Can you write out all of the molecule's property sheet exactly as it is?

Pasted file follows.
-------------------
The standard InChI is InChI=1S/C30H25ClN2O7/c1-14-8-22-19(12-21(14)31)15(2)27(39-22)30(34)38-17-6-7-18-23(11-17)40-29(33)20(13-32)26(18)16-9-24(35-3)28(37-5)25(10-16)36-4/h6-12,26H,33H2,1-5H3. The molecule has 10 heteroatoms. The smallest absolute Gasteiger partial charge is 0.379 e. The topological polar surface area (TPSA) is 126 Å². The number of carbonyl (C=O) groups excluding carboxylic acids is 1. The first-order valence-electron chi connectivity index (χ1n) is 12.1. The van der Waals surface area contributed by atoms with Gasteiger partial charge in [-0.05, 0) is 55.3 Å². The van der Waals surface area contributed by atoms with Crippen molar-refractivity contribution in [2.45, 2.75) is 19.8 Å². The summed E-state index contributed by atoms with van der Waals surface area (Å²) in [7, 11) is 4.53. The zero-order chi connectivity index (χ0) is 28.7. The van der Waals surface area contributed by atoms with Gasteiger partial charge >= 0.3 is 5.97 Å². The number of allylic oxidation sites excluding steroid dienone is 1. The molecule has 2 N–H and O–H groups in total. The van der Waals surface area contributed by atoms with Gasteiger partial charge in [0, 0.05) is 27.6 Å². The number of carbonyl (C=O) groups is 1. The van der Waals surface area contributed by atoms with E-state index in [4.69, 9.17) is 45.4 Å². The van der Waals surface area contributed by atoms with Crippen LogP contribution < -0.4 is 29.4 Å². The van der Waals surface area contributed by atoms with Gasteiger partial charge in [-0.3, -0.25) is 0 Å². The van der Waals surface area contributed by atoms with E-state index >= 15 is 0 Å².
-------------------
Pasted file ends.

The standard InChI is InChI=1S/C30H25ClN2O7/c1-14-8-22-19(12-21(14)31)15(2)27(39-22)30(34)38-17-6-7-18-23(11-17)40-29(33)20(13-32)26(18)16-9-24(35-3)28(37-5)25(10-16)36-4/h6-12,26H,33H2,1-5H3. The molecule has 10 heteroatoms. The smallest absolute Gasteiger partial charge is 0.379 e. The topological polar surface area (TPSA) is 126 Å². The number of carbonyl (C=O) groups excluding carboxylic acids is 1. The first-order valence-electron chi connectivity index (χ1n) is 12.1. The van der Waals surface area contributed by atoms with Gasteiger partial charge in [-0.05, 0) is 55.3 Å². The van der Waals surface area contributed by atoms with Crippen molar-refractivity contribution in [2.45, 2.75) is 19.8 Å². The summed E-state index contributed by atoms with van der Waals surface area (Å²) in [7, 11) is 4.53. The zero-order chi connectivity index (χ0) is 28.7. The van der Waals surface area contributed by atoms with Gasteiger partial charge >= 0.3 is 5.97 Å². The number of allylic oxidation sites excluding steroid dienone is 1. The molecule has 2 N–H and O–H groups in total. The van der Waals surface area contributed by atoms with Gasteiger partial charge in [0, 0.05) is 27.6 Å². The number of carbonyl (C=O) groups is 1. The van der Waals surface area contributed by atoms with E-state index in [4.69, 9.17) is 45.4 Å². The van der Waals surface area contributed by atoms with Crippen LogP contribution < -0.4 is 29.4 Å². The van der Waals surface area contributed by atoms with Gasteiger partial charge in [-0.3, -0.25) is 0 Å². The van der Waals surface area contributed by atoms with E-state index >= 15 is 0 Å².